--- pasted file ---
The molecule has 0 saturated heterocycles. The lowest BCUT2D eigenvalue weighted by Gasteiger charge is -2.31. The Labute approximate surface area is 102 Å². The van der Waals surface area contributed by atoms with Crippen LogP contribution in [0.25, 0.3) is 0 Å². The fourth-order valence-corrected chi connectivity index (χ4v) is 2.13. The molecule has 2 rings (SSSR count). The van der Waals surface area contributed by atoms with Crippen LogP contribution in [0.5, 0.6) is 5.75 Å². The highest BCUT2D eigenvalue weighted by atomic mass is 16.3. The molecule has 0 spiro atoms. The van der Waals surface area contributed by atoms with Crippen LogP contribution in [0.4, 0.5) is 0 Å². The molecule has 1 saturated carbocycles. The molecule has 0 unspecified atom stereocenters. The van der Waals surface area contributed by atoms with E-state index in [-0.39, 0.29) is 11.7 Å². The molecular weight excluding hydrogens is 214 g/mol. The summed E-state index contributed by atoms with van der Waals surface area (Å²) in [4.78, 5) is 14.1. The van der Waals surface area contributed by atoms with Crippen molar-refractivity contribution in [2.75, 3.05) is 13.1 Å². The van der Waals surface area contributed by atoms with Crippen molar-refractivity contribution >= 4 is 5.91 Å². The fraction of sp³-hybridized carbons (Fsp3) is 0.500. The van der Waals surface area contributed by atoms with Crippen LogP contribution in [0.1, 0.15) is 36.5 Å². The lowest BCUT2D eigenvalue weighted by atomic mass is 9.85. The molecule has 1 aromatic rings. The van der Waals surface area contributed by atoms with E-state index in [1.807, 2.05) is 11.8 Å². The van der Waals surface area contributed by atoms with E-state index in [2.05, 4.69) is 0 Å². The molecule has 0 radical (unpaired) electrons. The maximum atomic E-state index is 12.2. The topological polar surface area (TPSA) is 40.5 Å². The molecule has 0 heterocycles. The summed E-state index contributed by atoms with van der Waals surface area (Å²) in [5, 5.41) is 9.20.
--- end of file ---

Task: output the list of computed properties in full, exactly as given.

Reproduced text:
The molecule has 0 saturated heterocycles. The lowest BCUT2D eigenvalue weighted by Gasteiger charge is -2.31. The Labute approximate surface area is 102 Å². The van der Waals surface area contributed by atoms with Crippen LogP contribution in [0.25, 0.3) is 0 Å². The fourth-order valence-corrected chi connectivity index (χ4v) is 2.13. The molecule has 2 rings (SSSR count). The van der Waals surface area contributed by atoms with Crippen LogP contribution in [0.5, 0.6) is 5.75 Å². The highest BCUT2D eigenvalue weighted by atomic mass is 16.3. The molecule has 0 spiro atoms. The van der Waals surface area contributed by atoms with Crippen LogP contribution in [0.4, 0.5) is 0 Å². The molecule has 1 saturated carbocycles. The molecule has 0 unspecified atom stereocenters. The van der Waals surface area contributed by atoms with E-state index in [-0.39, 0.29) is 11.7 Å². The molecular weight excluding hydrogens is 214 g/mol. The summed E-state index contributed by atoms with van der Waals surface area (Å²) in [4.78, 5) is 14.1. The van der Waals surface area contributed by atoms with Crippen molar-refractivity contribution in [2.75, 3.05) is 13.1 Å². The van der Waals surface area contributed by atoms with Crippen molar-refractivity contribution >= 4 is 5.91 Å². The fraction of sp³-hybridized carbons (Fsp3) is 0.500. The van der Waals surface area contributed by atoms with Crippen LogP contribution in [0.1, 0.15) is 36.5 Å². The lowest BCUT2D eigenvalue weighted by atomic mass is 9.85. The molecule has 1 aromatic rings. The van der Waals surface area contributed by atoms with E-state index in [1.807, 2.05) is 11.8 Å². The van der Waals surface area contributed by atoms with E-state index in [2.05, 4.69) is 0 Å². The molecule has 0 radical (unpaired) electrons. The maximum atomic E-state index is 12.2. The topological polar surface area (TPSA) is 40.5 Å². The molecule has 0 heterocycles. The summed E-state index contributed by atoms with van der Waals surface area (Å²) in [5, 5.41) is 9.20.